indian house crickets
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AbstractIndian house crickets and field crickets are the two most common crickets in Arizona. Although these crickets do not bite or carry diseases, they are considered a nuisance because of their "chirping". This publication focuses on common crickets found in Arizona, including the Indian house crickets, field crickets, and Jerusalem crickets. It also discusses the problems they cause and the strategies to control them.
Series/Report no.University of Arizona Cooperative Extension Publication AZ1004
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THE DISTRIBUTION, BIOLOGY, AND MANAGEMENT OF THE INDIAN HOUSE CRICKET GRYLLODES SUPPLICANS (INSECT, PEST, URBAN, INTRODUCED, SOUTHWEST UNITED STATES).Thomas, William Buford. (The University of Arizona., 1985)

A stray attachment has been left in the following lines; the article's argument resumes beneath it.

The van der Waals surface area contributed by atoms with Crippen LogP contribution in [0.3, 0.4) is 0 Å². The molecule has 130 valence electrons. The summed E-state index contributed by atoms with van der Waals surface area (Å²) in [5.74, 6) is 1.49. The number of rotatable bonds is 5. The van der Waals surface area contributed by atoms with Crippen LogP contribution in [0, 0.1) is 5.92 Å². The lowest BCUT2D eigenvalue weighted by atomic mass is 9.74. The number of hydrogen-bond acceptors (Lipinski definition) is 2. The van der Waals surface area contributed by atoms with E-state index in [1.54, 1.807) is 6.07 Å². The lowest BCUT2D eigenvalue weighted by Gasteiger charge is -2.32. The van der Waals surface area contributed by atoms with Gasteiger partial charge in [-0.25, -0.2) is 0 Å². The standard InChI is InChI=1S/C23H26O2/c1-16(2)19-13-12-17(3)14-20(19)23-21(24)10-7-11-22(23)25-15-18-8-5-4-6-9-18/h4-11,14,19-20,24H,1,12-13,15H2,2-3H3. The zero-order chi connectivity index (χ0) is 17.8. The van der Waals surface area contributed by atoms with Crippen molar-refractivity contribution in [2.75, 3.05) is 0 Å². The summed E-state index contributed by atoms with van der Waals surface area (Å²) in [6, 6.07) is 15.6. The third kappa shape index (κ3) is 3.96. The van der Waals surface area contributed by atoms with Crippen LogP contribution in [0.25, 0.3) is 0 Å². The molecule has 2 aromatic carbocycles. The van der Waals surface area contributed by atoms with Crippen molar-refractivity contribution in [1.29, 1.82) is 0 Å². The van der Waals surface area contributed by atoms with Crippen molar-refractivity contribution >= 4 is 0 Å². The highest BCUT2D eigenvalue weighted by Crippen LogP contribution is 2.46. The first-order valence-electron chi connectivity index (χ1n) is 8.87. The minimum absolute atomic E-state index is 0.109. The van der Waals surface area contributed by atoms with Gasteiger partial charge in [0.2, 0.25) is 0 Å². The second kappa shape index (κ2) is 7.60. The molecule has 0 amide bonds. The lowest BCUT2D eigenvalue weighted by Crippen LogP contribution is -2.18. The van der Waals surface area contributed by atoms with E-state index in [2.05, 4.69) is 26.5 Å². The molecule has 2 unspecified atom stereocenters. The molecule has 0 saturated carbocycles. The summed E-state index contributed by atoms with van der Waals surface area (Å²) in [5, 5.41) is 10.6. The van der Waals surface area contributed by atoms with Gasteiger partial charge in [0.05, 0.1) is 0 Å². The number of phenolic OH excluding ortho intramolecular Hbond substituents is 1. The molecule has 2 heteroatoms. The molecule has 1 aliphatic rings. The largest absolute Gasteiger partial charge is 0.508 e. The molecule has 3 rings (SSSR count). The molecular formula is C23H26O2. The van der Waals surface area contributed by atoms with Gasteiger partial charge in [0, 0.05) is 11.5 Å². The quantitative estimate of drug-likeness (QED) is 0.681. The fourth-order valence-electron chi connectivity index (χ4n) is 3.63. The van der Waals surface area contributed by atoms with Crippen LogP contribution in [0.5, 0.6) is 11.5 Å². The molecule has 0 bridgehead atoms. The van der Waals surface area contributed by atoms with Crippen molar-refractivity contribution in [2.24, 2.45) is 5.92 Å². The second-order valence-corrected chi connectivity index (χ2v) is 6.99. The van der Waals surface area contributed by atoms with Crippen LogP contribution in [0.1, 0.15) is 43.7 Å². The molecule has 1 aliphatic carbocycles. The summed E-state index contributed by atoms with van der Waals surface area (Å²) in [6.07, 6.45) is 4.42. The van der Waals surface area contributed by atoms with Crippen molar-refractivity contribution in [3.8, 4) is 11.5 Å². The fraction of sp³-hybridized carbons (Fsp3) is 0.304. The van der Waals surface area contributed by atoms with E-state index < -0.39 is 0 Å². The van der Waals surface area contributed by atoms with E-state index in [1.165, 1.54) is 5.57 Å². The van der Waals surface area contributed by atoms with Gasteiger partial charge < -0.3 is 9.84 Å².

Acoustic sexual communication in the house cricket (Acheta domesticus): Effects of female choice and intermale competition on male calling songSage, Rebecca Michelle Sorensen (The University of Arizona., 1998)This dissertation reports on a study conducted to examine the morphological, behavioral, and environmental sources of variation in the structure of house cricket, Acheta domesticus, calling song. Song variations may be important in female mating decisions and influence male mating success. Eleven song parameters were measured: chirp duration, interchirp duration, syllable number, syllable duration, intersyllable duration, mean frequency, frequency intensity, minimum frequency, maximum frequency, syllable intensity, and intensity difference between syllable and frequency intensity. Morphological factors examined included body: mass, length, color, asymmetry, intactness; and male age. Behavioral factors were timing of song bouts and proclivity to sing. Environmental conditions of high population densities were simulated by temporarily placing males into an arena with three other males. The calling song structure of tactilely isolated males resulted in three factors: frequency (mean, minimum, and maximum frequencies); intensity (syllable intensity, and intensity difference); and variability (difference between syllable intensity and frequency intensity). Males with high body intactness sang at lower frequencies. Asymmetrical males sang more intense songs. Large males sang with more intensity and frequency variability. Intermale competitions resulted in distinguishable linear dominance hierarchies. Lower-ranking males sang less often than higher-ranking males, altered singing times, and sang quieter songs. Intermale competition resulted in males altering song structure. Analysis of post-competitive songs resulted in three factors: frequency (mean and maximum frequencies, and intensity difference); energy (duty-cycle, intensity, and minimum frequency) and variability (unchanged). Higher-ranking asymmetrical males sang at lower frequencies. Higher-ranking males sang with greater energy, and timed their singing to female receptive times. Higher-ranking, large, intact males sang with less variability. This study indicated that A. domesticus males signal phenotypic information via their calling song characteristics. More specifically, in low population densities males signal information concerning their fitness-related qualities. After having established dominance orders, the male signal information concerning their rank in conjunction with fitness. The implications of this study were that intermale competition altered the song cues available to the females and may alter female mating decisions.